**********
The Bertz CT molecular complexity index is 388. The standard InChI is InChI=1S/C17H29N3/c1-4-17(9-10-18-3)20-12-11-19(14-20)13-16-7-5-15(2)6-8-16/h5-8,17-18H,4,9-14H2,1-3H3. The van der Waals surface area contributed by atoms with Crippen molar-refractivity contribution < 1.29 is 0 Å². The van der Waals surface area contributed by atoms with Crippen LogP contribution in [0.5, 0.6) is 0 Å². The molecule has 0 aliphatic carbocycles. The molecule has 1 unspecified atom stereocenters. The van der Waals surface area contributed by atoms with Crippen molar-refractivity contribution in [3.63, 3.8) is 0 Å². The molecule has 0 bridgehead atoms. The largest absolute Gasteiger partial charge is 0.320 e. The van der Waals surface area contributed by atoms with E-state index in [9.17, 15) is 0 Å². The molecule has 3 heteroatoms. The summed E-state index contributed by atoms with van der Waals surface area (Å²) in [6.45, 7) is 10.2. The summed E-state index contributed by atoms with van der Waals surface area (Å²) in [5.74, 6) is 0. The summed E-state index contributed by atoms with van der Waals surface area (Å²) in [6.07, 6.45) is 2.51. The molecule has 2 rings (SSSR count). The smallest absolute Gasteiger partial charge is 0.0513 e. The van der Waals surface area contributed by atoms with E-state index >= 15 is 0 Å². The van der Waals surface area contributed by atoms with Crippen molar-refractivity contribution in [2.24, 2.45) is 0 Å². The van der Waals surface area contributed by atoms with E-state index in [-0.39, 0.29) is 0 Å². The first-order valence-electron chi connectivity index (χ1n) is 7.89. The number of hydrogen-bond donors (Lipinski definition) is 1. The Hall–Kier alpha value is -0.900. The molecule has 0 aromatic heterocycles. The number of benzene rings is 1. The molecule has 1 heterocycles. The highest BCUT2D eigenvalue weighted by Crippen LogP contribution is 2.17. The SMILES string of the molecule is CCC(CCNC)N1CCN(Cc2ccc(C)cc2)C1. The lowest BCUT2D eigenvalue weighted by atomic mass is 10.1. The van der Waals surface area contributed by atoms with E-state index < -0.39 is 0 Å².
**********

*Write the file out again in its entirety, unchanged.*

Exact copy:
The Bertz CT molecular complexity index is 388. The standard InChI is InChI=1S/C17H29N3/c1-4-17(9-10-18-3)20-12-11-19(14-20)13-16-7-5-15(2)6-8-16/h5-8,17-18H,4,9-14H2,1-3H3. The van der Waals surface area contributed by atoms with Crippen molar-refractivity contribution < 1.29 is 0 Å². The van der Waals surface area contributed by atoms with Crippen LogP contribution in [0.5, 0.6) is 0 Å². The molecule has 0 aliphatic carbocycles. The molecule has 1 unspecified atom stereocenters. The van der Waals surface area contributed by atoms with Crippen molar-refractivity contribution in [3.63, 3.8) is 0 Å². The molecule has 0 bridgehead atoms. The largest absolute Gasteiger partial charge is 0.320 e. The van der Waals surface area contributed by atoms with E-state index in [9.17, 15) is 0 Å². The molecule has 3 heteroatoms. The summed E-state index contributed by atoms with van der Waals surface area (Å²) in [6.45, 7) is 10.2. The summed E-state index contributed by atoms with van der Waals surface area (Å²) in [5.74, 6) is 0. The summed E-state index contributed by atoms with van der Waals surface area (Å²) in [6.07, 6.45) is 2.51. The molecule has 2 rings (SSSR count). The smallest absolute Gasteiger partial charge is 0.0513 e. The van der Waals surface area contributed by atoms with E-state index >= 15 is 0 Å². The van der Waals surface area contributed by atoms with Crippen molar-refractivity contribution in [2.24, 2.45) is 0 Å². The van der Waals surface area contributed by atoms with E-state index in [-0.39, 0.29) is 0 Å². The first-order valence-electron chi connectivity index (χ1n) is 7.89. The number of hydrogen-bond donors (Lipinski definition) is 1. The Hall–Kier alpha value is -0.900. The molecule has 0 aromatic heterocycles. The number of benzene rings is 1. The molecule has 1 heterocycles. The highest BCUT2D eigenvalue weighted by Crippen LogP contribution is 2.17. The SMILES string of the molecule is CCC(CCNC)N1CCN(Cc2ccc(C)cc2)C1. The lowest BCUT2D eigenvalue weighted by atomic mass is 10.1. The van der Waals surface area contributed by atoms with E-state index < -0.39 is 0 Å².